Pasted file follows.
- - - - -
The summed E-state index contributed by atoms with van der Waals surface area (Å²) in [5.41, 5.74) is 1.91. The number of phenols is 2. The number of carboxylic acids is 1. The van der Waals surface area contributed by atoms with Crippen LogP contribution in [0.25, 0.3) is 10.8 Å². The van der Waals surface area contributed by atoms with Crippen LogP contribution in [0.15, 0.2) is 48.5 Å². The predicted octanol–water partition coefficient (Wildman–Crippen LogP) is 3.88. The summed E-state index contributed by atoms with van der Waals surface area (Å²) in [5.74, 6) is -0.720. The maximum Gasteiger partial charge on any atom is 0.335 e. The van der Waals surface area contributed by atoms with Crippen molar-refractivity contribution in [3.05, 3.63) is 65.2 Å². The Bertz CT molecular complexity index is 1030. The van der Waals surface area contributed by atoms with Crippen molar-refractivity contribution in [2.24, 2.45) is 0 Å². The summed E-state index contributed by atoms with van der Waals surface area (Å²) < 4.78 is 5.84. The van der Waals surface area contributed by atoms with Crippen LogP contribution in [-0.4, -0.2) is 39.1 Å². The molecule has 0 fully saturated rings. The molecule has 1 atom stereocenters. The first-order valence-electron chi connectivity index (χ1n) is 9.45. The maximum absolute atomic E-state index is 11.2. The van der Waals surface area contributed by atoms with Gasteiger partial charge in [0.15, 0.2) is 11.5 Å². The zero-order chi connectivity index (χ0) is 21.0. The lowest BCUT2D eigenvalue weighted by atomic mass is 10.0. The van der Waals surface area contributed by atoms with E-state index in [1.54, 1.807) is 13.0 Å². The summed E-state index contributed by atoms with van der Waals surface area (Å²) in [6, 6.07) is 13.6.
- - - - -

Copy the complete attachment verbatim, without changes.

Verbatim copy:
The summed E-state index contributed by atoms with van der Waals surface area (Å²) in [5.41, 5.74) is 1.91. The number of phenols is 2. The number of carboxylic acids is 1. The van der Waals surface area contributed by atoms with Crippen LogP contribution in [0.25, 0.3) is 10.8 Å². The van der Waals surface area contributed by atoms with Crippen LogP contribution in [0.15, 0.2) is 48.5 Å². The predicted octanol–water partition coefficient (Wildman–Crippen LogP) is 3.88. The summed E-state index contributed by atoms with van der Waals surface area (Å²) in [5.74, 6) is -0.720. The maximum Gasteiger partial charge on any atom is 0.335 e. The van der Waals surface area contributed by atoms with Crippen molar-refractivity contribution in [3.05, 3.63) is 65.2 Å². The Bertz CT molecular complexity index is 1030. The van der Waals surface area contributed by atoms with Crippen molar-refractivity contribution in [2.24, 2.45) is 0 Å². The summed E-state index contributed by atoms with van der Waals surface area (Å²) < 4.78 is 5.84. The van der Waals surface area contributed by atoms with Crippen LogP contribution in [-0.4, -0.2) is 39.1 Å². The molecule has 0 fully saturated rings. The molecule has 1 atom stereocenters. The first-order valence-electron chi connectivity index (χ1n) is 9.45. The maximum absolute atomic E-state index is 11.2. The van der Waals surface area contributed by atoms with Gasteiger partial charge in [0.15, 0.2) is 11.5 Å². The zero-order chi connectivity index (χ0) is 21.0. The lowest BCUT2D eigenvalue weighted by atomic mass is 10.0. The van der Waals surface area contributed by atoms with E-state index in [1.54, 1.807) is 13.0 Å². The summed E-state index contributed by atoms with van der Waals surface area (Å²) in [6, 6.07) is 13.6.